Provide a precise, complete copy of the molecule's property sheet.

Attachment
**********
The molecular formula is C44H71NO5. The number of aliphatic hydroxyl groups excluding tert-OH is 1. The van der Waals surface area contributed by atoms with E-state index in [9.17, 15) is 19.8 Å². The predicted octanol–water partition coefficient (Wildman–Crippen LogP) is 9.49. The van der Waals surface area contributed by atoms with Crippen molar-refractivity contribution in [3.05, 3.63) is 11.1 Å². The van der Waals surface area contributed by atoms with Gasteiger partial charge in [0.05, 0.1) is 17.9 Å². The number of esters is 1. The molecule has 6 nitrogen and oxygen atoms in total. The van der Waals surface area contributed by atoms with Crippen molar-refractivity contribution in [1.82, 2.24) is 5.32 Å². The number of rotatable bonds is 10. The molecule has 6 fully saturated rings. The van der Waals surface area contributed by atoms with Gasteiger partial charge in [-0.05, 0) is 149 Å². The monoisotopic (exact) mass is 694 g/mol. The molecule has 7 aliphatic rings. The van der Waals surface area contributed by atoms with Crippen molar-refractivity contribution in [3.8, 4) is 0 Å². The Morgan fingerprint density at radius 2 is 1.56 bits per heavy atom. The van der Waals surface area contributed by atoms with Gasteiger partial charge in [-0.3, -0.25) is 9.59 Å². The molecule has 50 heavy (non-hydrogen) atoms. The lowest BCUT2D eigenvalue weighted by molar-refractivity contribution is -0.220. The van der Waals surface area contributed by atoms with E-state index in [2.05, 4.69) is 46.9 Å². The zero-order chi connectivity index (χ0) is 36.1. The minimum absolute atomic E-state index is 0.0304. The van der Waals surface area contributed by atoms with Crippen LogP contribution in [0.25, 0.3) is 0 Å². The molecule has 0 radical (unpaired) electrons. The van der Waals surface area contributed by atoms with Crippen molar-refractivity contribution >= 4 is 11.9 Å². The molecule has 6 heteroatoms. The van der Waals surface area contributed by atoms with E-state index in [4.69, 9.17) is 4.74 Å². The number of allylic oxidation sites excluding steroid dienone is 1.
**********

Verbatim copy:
The molecular formula is C44H71NO5. The number of aliphatic hydroxyl groups excluding tert-OH is 1. The van der Waals surface area contributed by atoms with E-state index in [9.17, 15) is 19.8 Å². The predicted octanol–water partition coefficient (Wildman–Crippen LogP) is 9.49. The van der Waals surface area contributed by atoms with Crippen molar-refractivity contribution in [3.05, 3.63) is 11.1 Å². The van der Waals surface area contributed by atoms with Gasteiger partial charge in [0.05, 0.1) is 17.9 Å². The number of esters is 1. The molecule has 6 nitrogen and oxygen atoms in total. The van der Waals surface area contributed by atoms with Crippen molar-refractivity contribution in [1.82, 2.24) is 5.32 Å². The number of rotatable bonds is 10. The molecule has 6 fully saturated rings. The van der Waals surface area contributed by atoms with Gasteiger partial charge in [-0.05, 0) is 149 Å². The monoisotopic (exact) mass is 694 g/mol. The molecule has 7 aliphatic rings. The van der Waals surface area contributed by atoms with Crippen molar-refractivity contribution in [3.8, 4) is 0 Å². The Morgan fingerprint density at radius 2 is 1.56 bits per heavy atom. The van der Waals surface area contributed by atoms with Gasteiger partial charge in [-0.3, -0.25) is 9.59 Å². The molecule has 50 heavy (non-hydrogen) atoms. The lowest BCUT2D eigenvalue weighted by molar-refractivity contribution is -0.220. The van der Waals surface area contributed by atoms with E-state index in [2.05, 4.69) is 46.9 Å². The zero-order chi connectivity index (χ0) is 36.1. The minimum absolute atomic E-state index is 0.0304. The van der Waals surface area contributed by atoms with Crippen LogP contribution in [0.25, 0.3) is 0 Å². The molecule has 0 radical (unpaired) electrons. The van der Waals surface area contributed by atoms with Crippen molar-refractivity contribution >= 4 is 11.9 Å². The molecule has 6 heteroatoms. The van der Waals surface area contributed by atoms with E-state index in [4.69, 9.17) is 4.74 Å². The number of allylic oxidation sites excluding steroid dienone is 1.